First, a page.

The Better Cotton Initiative has completed a pilot project of its standard system in the U.S. that ran this year.

It included 22 farms in Arkansas, Texas, New Mexico and California that, together, produced more than 26 million pounds of cotton lint. The farms each completed a self-assessment and hosted an on-farm visit by independent third-party verifiers to confirm they met BCI’s criteria for environmental stewardship and working conditions. All participants that completed the process are now licensed to sell Better Cotton to participating merchants.

Cannon Michael, owner of Bowles Farming Co., located in California’s San Joaquin Valley, said, “We take pride in the way we treat our employees, care for the environment and strive to improve. I think this opportunity to ‘prove up’ against independent standards and verification is good for us and our customers.”

Bowles was one of six participating farms that are members of Supima, the marketing arm of U.S. pima cotton growers. Supima president Jesse Curlee said, “We’re on board for very practical business reasons. British retailer Marks & Spencer is a key customer for us. They’re also a BCI member, and sourcing Better Cotton is a key component of [Marks & Spencer’s] corporate sustainability strategy.”

Patrick Laine, chief executive officer of BCI, said, “We’re delighted with the collaboration and efforts of cotton growers in the U.S. to bring U.S. Better Cotton to the supply chain. This responds to a request of many global brands. The first volumes of U.S. Better Cotton to reach the market were purchased immediately, and we intend to satisfy that demand in coming years by expanding the supply of U.S. Better Cotton. This is an extremely positive start, and we look forward to working with more USA farmers on continually improving practices that are directly relevant to their businesses.”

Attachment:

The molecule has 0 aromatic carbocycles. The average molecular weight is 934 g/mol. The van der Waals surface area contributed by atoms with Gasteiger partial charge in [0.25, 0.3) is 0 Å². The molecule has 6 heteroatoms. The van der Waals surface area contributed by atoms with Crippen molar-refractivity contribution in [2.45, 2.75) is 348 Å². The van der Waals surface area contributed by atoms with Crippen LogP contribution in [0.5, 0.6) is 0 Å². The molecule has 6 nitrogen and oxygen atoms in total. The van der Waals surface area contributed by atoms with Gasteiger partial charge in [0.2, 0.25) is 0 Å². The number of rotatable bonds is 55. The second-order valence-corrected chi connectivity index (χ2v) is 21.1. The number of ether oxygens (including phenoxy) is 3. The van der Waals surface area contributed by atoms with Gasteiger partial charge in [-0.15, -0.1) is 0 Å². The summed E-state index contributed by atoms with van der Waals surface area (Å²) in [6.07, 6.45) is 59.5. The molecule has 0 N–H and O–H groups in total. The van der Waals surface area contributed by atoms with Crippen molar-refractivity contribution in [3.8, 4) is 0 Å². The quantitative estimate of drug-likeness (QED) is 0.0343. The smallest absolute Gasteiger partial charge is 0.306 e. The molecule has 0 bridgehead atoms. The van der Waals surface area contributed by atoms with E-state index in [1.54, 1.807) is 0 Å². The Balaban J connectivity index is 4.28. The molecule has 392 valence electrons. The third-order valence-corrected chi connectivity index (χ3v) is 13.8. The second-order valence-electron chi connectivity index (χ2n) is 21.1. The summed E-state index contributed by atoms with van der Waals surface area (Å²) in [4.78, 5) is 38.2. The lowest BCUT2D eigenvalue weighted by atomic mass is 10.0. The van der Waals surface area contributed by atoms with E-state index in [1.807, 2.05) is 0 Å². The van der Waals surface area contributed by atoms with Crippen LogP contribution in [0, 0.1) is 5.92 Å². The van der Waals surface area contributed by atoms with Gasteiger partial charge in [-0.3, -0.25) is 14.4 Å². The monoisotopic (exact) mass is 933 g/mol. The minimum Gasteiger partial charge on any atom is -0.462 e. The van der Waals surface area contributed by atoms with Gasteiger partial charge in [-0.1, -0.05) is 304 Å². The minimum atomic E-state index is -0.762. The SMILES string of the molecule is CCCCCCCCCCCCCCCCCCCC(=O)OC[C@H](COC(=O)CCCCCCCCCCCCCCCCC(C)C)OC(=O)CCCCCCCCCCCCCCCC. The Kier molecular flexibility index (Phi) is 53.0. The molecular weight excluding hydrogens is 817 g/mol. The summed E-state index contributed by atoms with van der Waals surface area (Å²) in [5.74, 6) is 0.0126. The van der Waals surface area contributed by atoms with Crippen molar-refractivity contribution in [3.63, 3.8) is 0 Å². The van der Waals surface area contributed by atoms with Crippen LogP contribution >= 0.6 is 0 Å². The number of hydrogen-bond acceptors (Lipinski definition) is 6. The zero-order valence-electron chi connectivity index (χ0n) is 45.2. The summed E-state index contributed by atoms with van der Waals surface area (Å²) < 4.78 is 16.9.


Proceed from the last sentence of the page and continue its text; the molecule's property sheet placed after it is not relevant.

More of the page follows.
BCI has been working in other cotton-growing regions of the world since 2010 to promote measurable and continuing improvements for the environment, farming communities and their economies. Last year, spurred by strong interest from major brands and retailers using Better Cotton as a supply benchmark, it chose to expand the focus to include the U.S.

BCI will convene a multistakeholder process early in the new year to review the lessons learned during the pilot and receive feedback from all parties engaged in the project or interested in BCI’s development. The group’s mission is to transform worldwide cotton production by developing Better Cotton as a sustainable mainstream commodity.

The seeds of BCI were first sown in Brazil, India, Mali and Pakistan in the 2010-11 season. Since then, Better Cotton has been harvested in China, Mozambique, Tajikistan and Turkey, and the first harvests of Better Cotton from Senegal and Kenya are being cultivated now.

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